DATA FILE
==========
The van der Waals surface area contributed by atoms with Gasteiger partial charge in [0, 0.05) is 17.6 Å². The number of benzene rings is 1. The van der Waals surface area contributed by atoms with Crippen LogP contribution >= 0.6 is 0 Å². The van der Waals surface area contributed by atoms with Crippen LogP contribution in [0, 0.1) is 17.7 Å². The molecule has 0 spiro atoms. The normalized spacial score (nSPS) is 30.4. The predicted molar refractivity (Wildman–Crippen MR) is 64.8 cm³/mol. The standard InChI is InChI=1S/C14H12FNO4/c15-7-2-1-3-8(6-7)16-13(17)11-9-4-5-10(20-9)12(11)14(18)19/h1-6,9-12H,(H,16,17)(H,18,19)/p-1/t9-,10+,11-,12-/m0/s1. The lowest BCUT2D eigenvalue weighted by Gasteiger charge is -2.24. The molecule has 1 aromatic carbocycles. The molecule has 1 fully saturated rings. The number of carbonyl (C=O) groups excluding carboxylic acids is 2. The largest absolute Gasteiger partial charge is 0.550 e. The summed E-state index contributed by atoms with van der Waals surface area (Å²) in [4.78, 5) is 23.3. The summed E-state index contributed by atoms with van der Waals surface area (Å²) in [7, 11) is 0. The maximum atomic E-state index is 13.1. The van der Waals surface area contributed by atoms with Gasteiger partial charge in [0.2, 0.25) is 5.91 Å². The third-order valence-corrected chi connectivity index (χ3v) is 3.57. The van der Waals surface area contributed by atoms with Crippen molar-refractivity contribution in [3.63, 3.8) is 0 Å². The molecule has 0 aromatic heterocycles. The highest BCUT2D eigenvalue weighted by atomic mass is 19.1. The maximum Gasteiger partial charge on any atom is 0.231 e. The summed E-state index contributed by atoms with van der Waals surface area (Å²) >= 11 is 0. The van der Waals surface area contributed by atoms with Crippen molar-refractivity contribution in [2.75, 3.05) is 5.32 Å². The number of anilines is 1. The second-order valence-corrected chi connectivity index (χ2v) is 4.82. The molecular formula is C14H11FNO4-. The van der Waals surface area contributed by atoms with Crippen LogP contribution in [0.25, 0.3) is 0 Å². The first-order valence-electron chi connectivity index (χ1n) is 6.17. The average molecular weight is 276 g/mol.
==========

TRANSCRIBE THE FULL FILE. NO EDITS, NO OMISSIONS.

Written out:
The van der Waals surface area contributed by atoms with Gasteiger partial charge in [0, 0.05) is 17.6 Å². The number of benzene rings is 1. The van der Waals surface area contributed by atoms with Crippen LogP contribution >= 0.6 is 0 Å². The van der Waals surface area contributed by atoms with Crippen LogP contribution in [0, 0.1) is 17.7 Å². The molecule has 0 spiro atoms. The normalized spacial score (nSPS) is 30.4. The predicted molar refractivity (Wildman–Crippen MR) is 64.8 cm³/mol. The standard InChI is InChI=1S/C14H12FNO4/c15-7-2-1-3-8(6-7)16-13(17)11-9-4-5-10(20-9)12(11)14(18)19/h1-6,9-12H,(H,16,17)(H,18,19)/p-1/t9-,10+,11-,12-/m0/s1. The lowest BCUT2D eigenvalue weighted by Gasteiger charge is -2.24. The molecule has 1 aromatic carbocycles. The molecule has 1 fully saturated rings. The number of carbonyl (C=O) groups excluding carboxylic acids is 2. The largest absolute Gasteiger partial charge is 0.550 e. The summed E-state index contributed by atoms with van der Waals surface area (Å²) in [4.78, 5) is 23.3. The summed E-state index contributed by atoms with van der Waals surface area (Å²) in [7, 11) is 0. The maximum atomic E-state index is 13.1. The van der Waals surface area contributed by atoms with Gasteiger partial charge in [0.2, 0.25) is 5.91 Å². The third-order valence-corrected chi connectivity index (χ3v) is 3.57. The van der Waals surface area contributed by atoms with Crippen molar-refractivity contribution in [3.63, 3.8) is 0 Å². The molecule has 0 aromatic heterocycles. The highest BCUT2D eigenvalue weighted by atomic mass is 19.1. The maximum Gasteiger partial charge on any atom is 0.231 e. The summed E-state index contributed by atoms with van der Waals surface area (Å²) >= 11 is 0. The van der Waals surface area contributed by atoms with Crippen molar-refractivity contribution in [2.75, 3.05) is 5.32 Å². The number of anilines is 1. The second-order valence-corrected chi connectivity index (χ2v) is 4.82. The molecular formula is C14H11FNO4-. The van der Waals surface area contributed by atoms with Crippen LogP contribution in [0.25, 0.3) is 0 Å². The first-order valence-electron chi connectivity index (χ1n) is 6.17. The average molecular weight is 276 g/mol.